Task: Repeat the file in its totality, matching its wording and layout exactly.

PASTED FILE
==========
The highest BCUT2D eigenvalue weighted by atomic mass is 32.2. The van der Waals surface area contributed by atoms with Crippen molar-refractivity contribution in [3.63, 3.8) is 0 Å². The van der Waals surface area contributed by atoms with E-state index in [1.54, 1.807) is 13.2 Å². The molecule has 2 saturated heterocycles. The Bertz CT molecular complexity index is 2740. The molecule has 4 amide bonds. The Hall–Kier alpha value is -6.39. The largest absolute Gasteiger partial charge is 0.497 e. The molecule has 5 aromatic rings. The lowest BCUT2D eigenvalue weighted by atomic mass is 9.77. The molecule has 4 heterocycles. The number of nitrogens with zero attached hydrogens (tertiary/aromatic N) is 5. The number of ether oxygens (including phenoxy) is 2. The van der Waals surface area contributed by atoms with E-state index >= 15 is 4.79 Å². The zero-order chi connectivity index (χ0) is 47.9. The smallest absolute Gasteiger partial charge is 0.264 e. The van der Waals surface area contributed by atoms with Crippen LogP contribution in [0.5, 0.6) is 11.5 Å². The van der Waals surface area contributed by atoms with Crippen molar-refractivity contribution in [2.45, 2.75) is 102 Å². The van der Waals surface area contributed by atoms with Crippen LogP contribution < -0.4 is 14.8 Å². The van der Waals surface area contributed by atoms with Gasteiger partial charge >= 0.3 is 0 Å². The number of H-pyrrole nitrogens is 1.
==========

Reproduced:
The highest BCUT2D eigenvalue weighted by atomic mass is 32.2. The van der Waals surface area contributed by atoms with Crippen molar-refractivity contribution in [3.63, 3.8) is 0 Å². The van der Waals surface area contributed by atoms with E-state index in [1.54, 1.807) is 13.2 Å². The molecule has 2 saturated heterocycles. The Bertz CT molecular complexity index is 2740. The molecule has 4 amide bonds. The Hall–Kier alpha value is -6.39. The largest absolute Gasteiger partial charge is 0.497 e. The molecule has 5 aromatic rings. The lowest BCUT2D eigenvalue weighted by atomic mass is 9.77. The molecule has 4 heterocycles. The number of nitrogens with zero attached hydrogens (tertiary/aromatic N) is 5. The number of ether oxygens (including phenoxy) is 2. The van der Waals surface area contributed by atoms with E-state index >= 15 is 4.79 Å². The zero-order chi connectivity index (χ0) is 47.9. The smallest absolute Gasteiger partial charge is 0.264 e. The van der Waals surface area contributed by atoms with Crippen LogP contribution in [0.5, 0.6) is 11.5 Å². The van der Waals surface area contributed by atoms with Crippen molar-refractivity contribution in [2.45, 2.75) is 102 Å². The van der Waals surface area contributed by atoms with Crippen LogP contribution < -0.4 is 14.8 Å². The van der Waals surface area contributed by atoms with Gasteiger partial charge >= 0.3 is 0 Å². The number of H-pyrrole nitrogens is 1.